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Intuition and failure as valuable ingredients in chemical research

Methodology to collect lessons learned from partially failed trials and incorrect hypotheses

07-Feb-2019

Free-photo; pixabay.com; CC0

Seyed Mohamad Moosavi, Arunraj Chidambaram, Leopold Talirz, Maciej Haranczyk, Kyriakos C. Stylianou & Berend Smit

Graphic showing how the three components of the framework - synthesis, optimization, and machine learning - interact.

Researchers from the lab of NCCR MARVEL's deputy director Berend Smit and colleagues have developed a methodology for collecting the lessons learned from partially failed trials and incorrect hypotheses -- the experiments that didn't work.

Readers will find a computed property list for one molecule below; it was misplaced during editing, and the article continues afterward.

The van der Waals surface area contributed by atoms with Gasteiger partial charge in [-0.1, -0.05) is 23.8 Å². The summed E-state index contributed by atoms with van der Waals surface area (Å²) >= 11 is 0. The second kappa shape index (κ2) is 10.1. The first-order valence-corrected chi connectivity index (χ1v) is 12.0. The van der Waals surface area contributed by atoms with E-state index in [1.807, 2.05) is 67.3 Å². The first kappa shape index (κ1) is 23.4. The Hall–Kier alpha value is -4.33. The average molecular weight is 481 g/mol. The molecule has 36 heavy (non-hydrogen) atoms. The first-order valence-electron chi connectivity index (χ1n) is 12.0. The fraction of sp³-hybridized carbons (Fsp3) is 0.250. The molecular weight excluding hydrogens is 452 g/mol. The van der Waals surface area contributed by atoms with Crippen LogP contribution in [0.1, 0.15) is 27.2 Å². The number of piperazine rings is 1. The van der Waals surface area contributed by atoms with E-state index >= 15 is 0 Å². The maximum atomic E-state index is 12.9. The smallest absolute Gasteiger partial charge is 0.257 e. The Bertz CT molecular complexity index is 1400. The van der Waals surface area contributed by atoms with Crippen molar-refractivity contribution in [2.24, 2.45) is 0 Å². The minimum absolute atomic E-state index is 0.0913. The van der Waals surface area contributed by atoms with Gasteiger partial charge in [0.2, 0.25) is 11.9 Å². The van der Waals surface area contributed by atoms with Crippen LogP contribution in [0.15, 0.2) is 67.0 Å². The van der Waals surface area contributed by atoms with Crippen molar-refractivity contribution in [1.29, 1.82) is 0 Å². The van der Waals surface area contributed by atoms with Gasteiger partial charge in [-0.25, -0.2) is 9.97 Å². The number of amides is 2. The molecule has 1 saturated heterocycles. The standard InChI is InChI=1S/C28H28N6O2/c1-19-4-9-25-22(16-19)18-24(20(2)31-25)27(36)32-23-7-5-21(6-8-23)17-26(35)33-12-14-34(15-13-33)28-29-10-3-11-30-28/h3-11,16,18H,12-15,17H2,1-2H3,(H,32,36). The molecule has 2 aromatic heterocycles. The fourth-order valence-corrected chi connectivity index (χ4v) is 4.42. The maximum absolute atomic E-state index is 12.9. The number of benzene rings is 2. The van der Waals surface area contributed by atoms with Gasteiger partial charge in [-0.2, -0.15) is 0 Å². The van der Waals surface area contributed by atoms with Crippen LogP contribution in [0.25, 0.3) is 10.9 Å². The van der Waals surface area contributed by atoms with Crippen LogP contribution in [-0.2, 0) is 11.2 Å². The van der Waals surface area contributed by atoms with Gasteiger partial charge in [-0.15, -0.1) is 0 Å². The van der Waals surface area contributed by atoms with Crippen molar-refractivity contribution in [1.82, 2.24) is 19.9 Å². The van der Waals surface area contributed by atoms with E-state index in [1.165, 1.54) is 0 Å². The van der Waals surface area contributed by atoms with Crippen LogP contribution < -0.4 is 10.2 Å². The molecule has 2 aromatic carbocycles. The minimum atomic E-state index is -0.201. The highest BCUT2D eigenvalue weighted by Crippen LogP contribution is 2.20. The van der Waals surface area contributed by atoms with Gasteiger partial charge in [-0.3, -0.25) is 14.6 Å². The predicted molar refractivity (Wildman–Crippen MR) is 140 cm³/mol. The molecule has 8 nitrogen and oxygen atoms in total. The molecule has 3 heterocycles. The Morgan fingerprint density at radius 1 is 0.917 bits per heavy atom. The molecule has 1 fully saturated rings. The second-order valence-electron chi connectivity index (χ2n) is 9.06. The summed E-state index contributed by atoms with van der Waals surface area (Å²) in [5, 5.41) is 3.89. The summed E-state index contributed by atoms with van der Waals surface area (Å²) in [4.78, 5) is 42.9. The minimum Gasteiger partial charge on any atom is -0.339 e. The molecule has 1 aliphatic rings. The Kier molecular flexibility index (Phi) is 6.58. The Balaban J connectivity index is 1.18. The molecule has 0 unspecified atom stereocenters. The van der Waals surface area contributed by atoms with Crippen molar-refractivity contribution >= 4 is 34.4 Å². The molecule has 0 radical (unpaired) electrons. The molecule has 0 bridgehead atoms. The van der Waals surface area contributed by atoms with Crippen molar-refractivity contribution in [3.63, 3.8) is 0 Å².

The researchers used machine learning to capture chemical intuition -- which they defined as the collection of unwritten guidelines chemists use to find the right synthesis conditions -- from a set of (partially) failed attempts to synthesize a metal-organic framework.

Since these experiments are usually unreported, they reconstructed a typical track of failed experiments in the successful search for the optimal synthesis conditions for yielding a certain MOF with the highest surface area reported to date. They go on to show how important quantifying this chemical intuition is in the synthesis of novel materials.

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